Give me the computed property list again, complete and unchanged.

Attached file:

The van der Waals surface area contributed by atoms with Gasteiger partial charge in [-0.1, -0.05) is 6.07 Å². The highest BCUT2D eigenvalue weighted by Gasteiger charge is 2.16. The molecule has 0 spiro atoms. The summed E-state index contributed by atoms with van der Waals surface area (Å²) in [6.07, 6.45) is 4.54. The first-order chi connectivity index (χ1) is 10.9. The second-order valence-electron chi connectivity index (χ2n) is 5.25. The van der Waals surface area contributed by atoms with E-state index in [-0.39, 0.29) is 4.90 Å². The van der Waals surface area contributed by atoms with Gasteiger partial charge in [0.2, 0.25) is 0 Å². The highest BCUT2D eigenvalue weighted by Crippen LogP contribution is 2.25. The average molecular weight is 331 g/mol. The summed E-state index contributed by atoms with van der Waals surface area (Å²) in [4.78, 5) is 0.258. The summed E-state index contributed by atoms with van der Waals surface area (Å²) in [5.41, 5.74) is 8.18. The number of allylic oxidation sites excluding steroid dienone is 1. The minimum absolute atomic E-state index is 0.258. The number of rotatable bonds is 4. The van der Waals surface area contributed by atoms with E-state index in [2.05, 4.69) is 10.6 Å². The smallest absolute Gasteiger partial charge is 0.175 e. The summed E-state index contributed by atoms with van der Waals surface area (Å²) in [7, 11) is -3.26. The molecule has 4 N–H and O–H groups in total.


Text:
The van der Waals surface area contributed by atoms with Gasteiger partial charge in [-0.1, -0.05) is 6.07 Å². The highest BCUT2D eigenvalue weighted by Gasteiger charge is 2.16. The molecule has 0 spiro atoms. The summed E-state index contributed by atoms with van der Waals surface area (Å²) in [6.07, 6.45) is 4.54. The first-order chi connectivity index (χ1) is 10.9. The second-order valence-electron chi connectivity index (χ2n) is 5.25. The van der Waals surface area contributed by atoms with E-state index in [-0.39, 0.29) is 4.90 Å². The van der Waals surface area contributed by atoms with Gasteiger partial charge in [0.2, 0.25) is 0 Å². The highest BCUT2D eigenvalue weighted by Crippen LogP contribution is 2.25. The average molecular weight is 331 g/mol. The summed E-state index contributed by atoms with van der Waals surface area (Å²) in [4.78, 5) is 0.258. The summed E-state index contributed by atoms with van der Waals surface area (Å²) in [5.41, 5.74) is 8.18. The number of allylic oxidation sites excluding steroid dienone is 1. The minimum absolute atomic E-state index is 0.258. The number of rotatable bonds is 4. The van der Waals surface area contributed by atoms with E-state index in [2.05, 4.69) is 10.6 Å². The smallest absolute Gasteiger partial charge is 0.175 e. The summed E-state index contributed by atoms with van der Waals surface area (Å²) in [7, 11) is -3.26. The molecule has 4 N–H and O–H groups in total.